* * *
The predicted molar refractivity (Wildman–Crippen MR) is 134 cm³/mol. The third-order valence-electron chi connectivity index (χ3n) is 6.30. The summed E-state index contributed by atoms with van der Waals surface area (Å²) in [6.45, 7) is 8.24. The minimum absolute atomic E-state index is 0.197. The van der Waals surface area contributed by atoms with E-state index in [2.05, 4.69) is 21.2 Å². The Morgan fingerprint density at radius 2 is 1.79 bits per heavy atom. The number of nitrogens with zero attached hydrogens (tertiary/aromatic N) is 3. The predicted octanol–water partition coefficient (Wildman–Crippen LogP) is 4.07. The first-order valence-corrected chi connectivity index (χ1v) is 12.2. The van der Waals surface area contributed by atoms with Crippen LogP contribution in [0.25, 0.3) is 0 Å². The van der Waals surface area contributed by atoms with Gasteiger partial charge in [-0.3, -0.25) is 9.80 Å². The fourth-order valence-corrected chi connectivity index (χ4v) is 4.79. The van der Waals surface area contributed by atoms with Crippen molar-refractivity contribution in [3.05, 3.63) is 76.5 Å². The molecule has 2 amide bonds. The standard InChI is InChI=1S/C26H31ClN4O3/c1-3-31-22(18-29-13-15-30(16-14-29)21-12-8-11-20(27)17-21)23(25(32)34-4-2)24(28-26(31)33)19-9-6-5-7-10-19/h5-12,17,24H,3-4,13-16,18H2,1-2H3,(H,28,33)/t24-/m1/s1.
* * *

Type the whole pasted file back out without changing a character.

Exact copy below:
The predicted molar refractivity (Wildman–Crippen MR) is 134 cm³/mol. The third-order valence-electron chi connectivity index (χ3n) is 6.30. The summed E-state index contributed by atoms with van der Waals surface area (Å²) in [6.45, 7) is 8.24. The minimum absolute atomic E-state index is 0.197. The van der Waals surface area contributed by atoms with E-state index in [2.05, 4.69) is 21.2 Å². The Morgan fingerprint density at radius 2 is 1.79 bits per heavy atom. The number of nitrogens with zero attached hydrogens (tertiary/aromatic N) is 3. The predicted octanol–water partition coefficient (Wildman–Crippen LogP) is 4.07. The first-order valence-corrected chi connectivity index (χ1v) is 12.2. The van der Waals surface area contributed by atoms with Crippen LogP contribution in [0.25, 0.3) is 0 Å². The van der Waals surface area contributed by atoms with Gasteiger partial charge in [-0.3, -0.25) is 9.80 Å². The fourth-order valence-corrected chi connectivity index (χ4v) is 4.79. The van der Waals surface area contributed by atoms with Crippen molar-refractivity contribution in [3.05, 3.63) is 76.5 Å². The molecule has 2 amide bonds. The standard InChI is InChI=1S/C26H31ClN4O3/c1-3-31-22(18-29-13-15-30(16-14-29)21-12-8-11-20(27)17-21)23(25(32)34-4-2)24(28-26(31)33)19-9-6-5-7-10-19/h5-12,17,24H,3-4,13-16,18H2,1-2H3,(H,28,33)/t24-/m1/s1.